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Roslyn Miller, Ph.D. and Amanda E. Major, Ed.D., CPLP, PMP are instructional designers at the University of Central Florida; their work and research focus on effective instruction and authentic assessment of student learning. As a team, their expertise covers both public and private educational institutions, secondary and higher education, and subject areas spanning both ELA and STEM.
In sum, Roslyn Miller and Amanda Major are incredible resources for guidance about assessment. To that end, we recently had the privilege of conversing with Major and Miller via Zoom to discuss assessment challenges, recommendations, and the future of assessment.
First, we discussed the challenges of assessment in the sudden shift to remote learning.
According to Miller and Major, the quick shift from in-person to online learning environments exacerbated chronic issues and brought to the forefront the following challenges:
Amanda Major observed, “Faculty had to overcome their fear of technology. The quick shift to the remote platform was difficult for faculty and for students who were not accustomed to it. Many of our faculty members already had the tools they needed to make that shift and do it effectively, but many did not. Any poor practices that faculty employed in person were transferred as remote lectures to students if faculty did not have the requisite knowledge to transition to the LMS to deliver asynchronous instruction. Some faculty were just delivering lectures without the crux of what makes teaching and learning effective—the activities, the interaction. Nevertheless, instructional technology support teams, instructional designers, technologists, and multimedia specialists were there to guide and support them during this transition.”
Strong pedagogical foundations were more critical than ever in the transition to remote learning and assessment. Miller stated, “One of the challenges stemmed from faculty who had not previously taught online trying to take what was done in the face-to-face classroom, including assessment, and just put[ting] it in the LMS. The results were then frustrating for both teachers and students. The online environment really needs to be taken into account,” adding that “the principles of effective teaching are the same, regardless of whether in a classroom or online; however, the environments are very different, and that’s where differences in techniques and strategies really need to be considered. Those considerations have to do with time—synchronous or asynchronous—and physical environment—whether you’re together in a room or all in different places. So, different times, different locations, and the way content is delivered and received and worked with all affect teaching strategies.”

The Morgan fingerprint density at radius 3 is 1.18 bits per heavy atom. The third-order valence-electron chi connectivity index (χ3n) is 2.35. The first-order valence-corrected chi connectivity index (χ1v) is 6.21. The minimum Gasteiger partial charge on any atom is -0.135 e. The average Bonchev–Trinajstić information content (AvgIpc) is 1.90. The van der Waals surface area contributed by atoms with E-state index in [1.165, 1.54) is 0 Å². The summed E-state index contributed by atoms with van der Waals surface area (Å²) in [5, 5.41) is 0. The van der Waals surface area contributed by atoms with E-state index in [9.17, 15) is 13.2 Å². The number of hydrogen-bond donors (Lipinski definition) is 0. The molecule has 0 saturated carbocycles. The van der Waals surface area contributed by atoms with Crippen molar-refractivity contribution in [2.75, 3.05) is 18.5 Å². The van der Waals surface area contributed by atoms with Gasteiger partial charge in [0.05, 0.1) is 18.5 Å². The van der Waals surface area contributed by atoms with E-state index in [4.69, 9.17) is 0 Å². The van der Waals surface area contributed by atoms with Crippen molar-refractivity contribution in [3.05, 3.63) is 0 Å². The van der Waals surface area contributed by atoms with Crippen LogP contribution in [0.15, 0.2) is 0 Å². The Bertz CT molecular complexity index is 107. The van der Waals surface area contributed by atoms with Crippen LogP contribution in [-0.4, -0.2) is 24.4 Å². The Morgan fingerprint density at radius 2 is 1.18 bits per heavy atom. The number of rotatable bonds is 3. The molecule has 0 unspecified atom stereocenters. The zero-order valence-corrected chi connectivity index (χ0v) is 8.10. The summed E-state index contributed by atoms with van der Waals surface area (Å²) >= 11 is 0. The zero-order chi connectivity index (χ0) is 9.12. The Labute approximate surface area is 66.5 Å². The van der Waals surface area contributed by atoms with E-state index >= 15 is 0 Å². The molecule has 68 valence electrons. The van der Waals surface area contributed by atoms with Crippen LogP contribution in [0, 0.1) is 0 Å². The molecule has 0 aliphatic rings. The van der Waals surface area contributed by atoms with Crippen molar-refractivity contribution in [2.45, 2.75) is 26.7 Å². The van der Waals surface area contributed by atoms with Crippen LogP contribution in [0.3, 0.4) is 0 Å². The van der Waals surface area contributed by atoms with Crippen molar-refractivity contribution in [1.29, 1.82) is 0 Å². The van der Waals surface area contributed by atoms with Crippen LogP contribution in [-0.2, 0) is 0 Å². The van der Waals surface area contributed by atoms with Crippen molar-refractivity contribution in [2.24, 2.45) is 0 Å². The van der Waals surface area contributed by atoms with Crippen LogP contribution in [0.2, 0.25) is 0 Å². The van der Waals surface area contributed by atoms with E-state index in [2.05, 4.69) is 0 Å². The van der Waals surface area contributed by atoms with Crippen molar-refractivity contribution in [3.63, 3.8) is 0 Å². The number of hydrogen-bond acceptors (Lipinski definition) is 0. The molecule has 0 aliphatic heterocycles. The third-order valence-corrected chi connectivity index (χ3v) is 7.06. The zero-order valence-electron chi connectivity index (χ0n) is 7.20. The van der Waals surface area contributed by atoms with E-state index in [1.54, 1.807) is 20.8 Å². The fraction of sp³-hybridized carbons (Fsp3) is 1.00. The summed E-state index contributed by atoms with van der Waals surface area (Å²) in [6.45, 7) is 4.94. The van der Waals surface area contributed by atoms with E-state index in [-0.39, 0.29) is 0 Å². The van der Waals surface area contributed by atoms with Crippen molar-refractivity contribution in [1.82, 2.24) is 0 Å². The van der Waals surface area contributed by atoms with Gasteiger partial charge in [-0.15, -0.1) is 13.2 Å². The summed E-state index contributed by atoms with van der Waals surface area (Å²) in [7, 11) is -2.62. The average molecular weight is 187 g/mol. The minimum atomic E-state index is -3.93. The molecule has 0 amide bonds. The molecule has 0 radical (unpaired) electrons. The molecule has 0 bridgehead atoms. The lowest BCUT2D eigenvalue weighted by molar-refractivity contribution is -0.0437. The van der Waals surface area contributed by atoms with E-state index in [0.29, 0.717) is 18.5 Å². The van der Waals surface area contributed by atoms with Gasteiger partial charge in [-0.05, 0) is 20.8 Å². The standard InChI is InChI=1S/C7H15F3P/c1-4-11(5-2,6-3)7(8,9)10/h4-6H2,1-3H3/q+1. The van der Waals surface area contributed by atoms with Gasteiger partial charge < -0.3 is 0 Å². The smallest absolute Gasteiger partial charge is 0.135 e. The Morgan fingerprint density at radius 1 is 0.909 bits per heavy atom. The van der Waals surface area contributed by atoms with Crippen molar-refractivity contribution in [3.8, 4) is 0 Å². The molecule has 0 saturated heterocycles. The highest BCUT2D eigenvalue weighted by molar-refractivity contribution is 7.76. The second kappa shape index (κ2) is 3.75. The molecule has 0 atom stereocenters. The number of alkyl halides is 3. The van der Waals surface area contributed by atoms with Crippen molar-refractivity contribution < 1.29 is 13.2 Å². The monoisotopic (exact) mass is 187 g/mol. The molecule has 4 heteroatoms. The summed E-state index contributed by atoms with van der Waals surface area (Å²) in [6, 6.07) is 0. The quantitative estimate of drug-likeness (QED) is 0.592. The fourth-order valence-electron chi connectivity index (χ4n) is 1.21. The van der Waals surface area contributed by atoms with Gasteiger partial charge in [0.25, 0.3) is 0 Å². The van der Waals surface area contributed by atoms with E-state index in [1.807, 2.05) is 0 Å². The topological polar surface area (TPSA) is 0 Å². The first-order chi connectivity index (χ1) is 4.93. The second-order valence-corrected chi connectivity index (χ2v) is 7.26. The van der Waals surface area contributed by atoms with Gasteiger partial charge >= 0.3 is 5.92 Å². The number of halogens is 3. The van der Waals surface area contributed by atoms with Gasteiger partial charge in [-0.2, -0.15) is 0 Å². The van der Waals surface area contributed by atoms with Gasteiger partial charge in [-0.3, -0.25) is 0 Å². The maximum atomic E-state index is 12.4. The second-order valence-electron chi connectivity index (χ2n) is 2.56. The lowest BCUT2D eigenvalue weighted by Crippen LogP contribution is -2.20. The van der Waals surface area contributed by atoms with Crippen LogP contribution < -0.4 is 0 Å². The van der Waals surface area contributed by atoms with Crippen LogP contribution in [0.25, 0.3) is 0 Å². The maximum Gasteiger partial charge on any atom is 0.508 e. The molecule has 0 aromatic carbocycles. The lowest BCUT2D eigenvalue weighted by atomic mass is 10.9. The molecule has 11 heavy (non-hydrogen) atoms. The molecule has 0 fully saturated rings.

“One of the biggest challenges I heard expressed from faculty members when we transitioned to remote learning was concerns about academic integrity in assessments,” said Miller. “Some of the concerns were that students would use books or the internet to complete an assessment that was intended to be closed-book, without resources. Faculty expressed concerns about students copying and sharing assessment items. Those were the biggest concerns that I heard, and those were some of the things on which we spent the most time working with faculty.”
“One immediate band-aid that faculty requested was technology to proctor students,” Miller added. “So, there was attention and money put into proctoring systems. However, even with providing those to faculty, we really tried to emphasize quality assessments where those proctoring tools are hopefully needed less.”
Major concluded, “Instructional designers aimed to collaborate with faculty to design authentic and multiple, varied assessments, including practice for low stakes exams worth just a few points or non-graded activities.”
So what are Miller and Major’s recommendations for assessment with integrity?
Major shared, “I helped faculty who had not taught online or hybrid courses for quite some time; they needed a refresher. We had a conversation about incorporating application or analysis activities into their course using current events or challenging students to relate content to their lives to, hopefully, facilitate meaningful, learning experiences, given the times. One faculty who I worked with created a collaborative timeline activity for her students to map out what was going on with their lives during the COVID-19 crisis.”
Amanda Major recalled, “I had an influx of faculty who were teaching synchronously on Zoom and just a few who were dabbling in Panopto, too. I could see the need for collaborative, group activities/assessments because this could simulate activities faculty facilitate in the classroom. Sometimes, the activities don’t necessarily transfer one-to-one in the online format, requiring some ingenuity in the redesign of the activity in the online format. I began investigating ways for students to collaborate in real-time, through technology.” Major explored Sutori, Padlet, Google Docs, Jamboard, Materia activities. She also examined “activities like timelines, KWLs, and Rose, Bud, Thorn reflections, and more classic types of assessment documented by Angelo and Cross such as muddiest point, one-minute paper, concept maps, and so on.”
Vary your assessments. Miller stated, “If an assessment is made of exactly the same questions from semester to semester, yes, those assessment questions are out there and googleable, and so that creates a temptation for students to cheat when they have an opportunity; they’re alone in an online assessment, and they’ve got the time and technology to do it.”